India's choice: Pro-US, pro-China or stay autonomous?

With his visit to Asia in May and the launch of the Indo-Pacific Economic Framework for Prosperity which includes India, US President Joe Biden clearly seeks to recast the strategic environment in which China operates. On its part, China had earlier launched the Global Security Initiative and is articulating its vision of a changing world order. For India, therefore, the long-term choice is either strategic autonomy, or the role of a pro-US or even pro-China “swing state”.
A pro-Ukraine demonstrator holds a sign with Putin depicted as Hitler during a protest against Russian invasion of Ukraine, in Sao Paulo, Brazil, 9 April 2022. (Carla Carniel/Reuters)

Lessons from Russia-Ukraine war: The UN of 1945 must be reformed

Russian President Vladimir Putin’s ongoing invasion of Ukraine has disrupted global geopolitics and geoeconomics. By supporting Ukraine, the US-led NATO is trying to clip the powerful military wings of its strategic rival, Russia. Furthermore, US President Joe Biden’s massive sanctions on Russia have produced cascading adverse consequences for many economies. Amid greater uncertainty, might the G20 under UN auspices be a good avenue of negotiating the new global order?
US President Joe Biden holds virtual talks with Chinese President Xi Jinping from the Situation Room at the White House in Washington, US, 18 March 2022. (The White House/Handout via Reuters)

Xi Jinping's answer to Washington's expansionist moves in Asia and the world

Chinese President Xi Jinping has suggested a “balanced, effective and sustainable security architecture” to manage the fallout of Russia’s invasion of Ukraine and to ensure stability regionally and worldwide. He seems to suggest that the balance of national interests, not balance of power, is better at promoting a regional order for Asia or East Asia too.
Indian Army soldiers stand next to a M777 Ultra Lightweight Howitzer positioned at Penga Teng Tso ahead of Tawang, near the Line of Actual Control (LAC), neighbouring China, in India's Arunachal Pradesh state on 20 October 2021. (Money Sharma/AFP)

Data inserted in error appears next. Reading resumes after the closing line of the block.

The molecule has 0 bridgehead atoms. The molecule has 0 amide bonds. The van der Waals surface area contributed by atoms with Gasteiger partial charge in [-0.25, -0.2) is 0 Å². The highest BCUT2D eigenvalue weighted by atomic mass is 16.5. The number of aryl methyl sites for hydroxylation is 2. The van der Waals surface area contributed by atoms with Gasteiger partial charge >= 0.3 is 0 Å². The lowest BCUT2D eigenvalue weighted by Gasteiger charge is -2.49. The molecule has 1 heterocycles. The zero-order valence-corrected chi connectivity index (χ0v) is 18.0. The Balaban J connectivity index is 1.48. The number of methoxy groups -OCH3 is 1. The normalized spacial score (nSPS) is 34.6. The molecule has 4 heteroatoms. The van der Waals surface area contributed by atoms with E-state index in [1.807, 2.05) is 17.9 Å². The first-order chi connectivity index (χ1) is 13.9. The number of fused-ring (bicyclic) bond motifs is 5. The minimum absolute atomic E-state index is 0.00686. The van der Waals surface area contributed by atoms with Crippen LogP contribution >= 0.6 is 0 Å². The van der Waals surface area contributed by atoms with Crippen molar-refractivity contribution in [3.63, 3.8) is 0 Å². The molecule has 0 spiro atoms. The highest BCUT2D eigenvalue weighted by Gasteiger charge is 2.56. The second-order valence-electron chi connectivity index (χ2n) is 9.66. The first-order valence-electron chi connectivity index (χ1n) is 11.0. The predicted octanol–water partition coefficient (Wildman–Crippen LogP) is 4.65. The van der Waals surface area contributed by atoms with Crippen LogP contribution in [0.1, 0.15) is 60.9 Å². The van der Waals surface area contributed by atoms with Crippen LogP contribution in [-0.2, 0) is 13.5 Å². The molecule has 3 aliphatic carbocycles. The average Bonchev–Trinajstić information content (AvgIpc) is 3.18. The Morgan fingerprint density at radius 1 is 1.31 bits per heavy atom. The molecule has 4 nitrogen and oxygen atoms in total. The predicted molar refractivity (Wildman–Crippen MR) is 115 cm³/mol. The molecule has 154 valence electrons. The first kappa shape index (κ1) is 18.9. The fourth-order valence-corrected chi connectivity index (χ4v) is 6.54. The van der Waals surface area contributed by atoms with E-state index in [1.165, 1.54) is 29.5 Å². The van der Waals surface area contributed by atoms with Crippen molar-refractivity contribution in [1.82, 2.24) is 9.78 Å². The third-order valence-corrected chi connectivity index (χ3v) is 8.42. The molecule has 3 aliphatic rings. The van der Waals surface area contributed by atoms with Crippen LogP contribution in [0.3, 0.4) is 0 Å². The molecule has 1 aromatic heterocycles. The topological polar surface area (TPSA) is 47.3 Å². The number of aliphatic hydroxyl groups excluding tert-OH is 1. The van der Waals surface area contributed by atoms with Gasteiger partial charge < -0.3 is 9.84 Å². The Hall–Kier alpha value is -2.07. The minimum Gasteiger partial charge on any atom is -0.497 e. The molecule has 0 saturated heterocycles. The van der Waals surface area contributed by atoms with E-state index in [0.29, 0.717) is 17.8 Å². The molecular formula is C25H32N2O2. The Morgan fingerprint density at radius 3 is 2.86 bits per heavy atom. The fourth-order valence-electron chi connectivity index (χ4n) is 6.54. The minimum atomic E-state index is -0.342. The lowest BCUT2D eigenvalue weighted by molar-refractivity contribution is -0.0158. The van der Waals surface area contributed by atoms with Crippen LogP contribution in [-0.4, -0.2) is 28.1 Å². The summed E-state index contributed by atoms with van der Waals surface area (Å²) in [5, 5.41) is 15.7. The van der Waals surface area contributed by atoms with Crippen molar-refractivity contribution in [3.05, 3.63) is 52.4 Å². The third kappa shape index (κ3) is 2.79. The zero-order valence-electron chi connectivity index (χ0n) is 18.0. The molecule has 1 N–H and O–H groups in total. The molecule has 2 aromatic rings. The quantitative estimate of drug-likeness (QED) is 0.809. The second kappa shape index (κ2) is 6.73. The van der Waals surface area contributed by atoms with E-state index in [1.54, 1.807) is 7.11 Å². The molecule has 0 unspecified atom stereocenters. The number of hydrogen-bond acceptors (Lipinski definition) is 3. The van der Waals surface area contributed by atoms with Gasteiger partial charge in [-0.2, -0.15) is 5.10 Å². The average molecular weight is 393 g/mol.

Overcoming power imbalances and policy clashes: The quest for a peaceful China-India future

Mind games among the US, China, Russia and India may influence Sino-Indian engagement in the new year and beyond. China could move even closer to Russia in dealing with India, and the US could further call on India as a “major defence partner” in its intense competition with China. External factors aside, a peaceful and cooperative China-India future requires synchronised political will in their bilateral and global diplomacy. Key is unequal power and core interests as China and India each employ the diplomacy of smart power. Will an uneasy status quo be maintained in their long-unresolved boundary dispute, and will they find the impetus for collaboration in a post-Covid-19 order?
US President Joe Biden listens as India's Prime Minister Narendra Modi speaks during a 'Quad nations' meeting at the Leaders' Summit of the Quadrilateral Framework held in the East Room at the White House in Washington, US, 24 September 2021. (Evelyn Hockstein/Reuters)

AUKUS and Quad do not solve India's regional security problems

China’s efforts to reap strategic gains in Kabul, in partnership with Pakistan and Russia, are of real concern to India following the US pullout from Afghanistan. Will Beijing reinforce Islamabad’s navy in retaliation for the AUKUS pact? Is an alternative arrangement linking China, Pakistan and Russia emerging to rival the US-led Quad which includes India?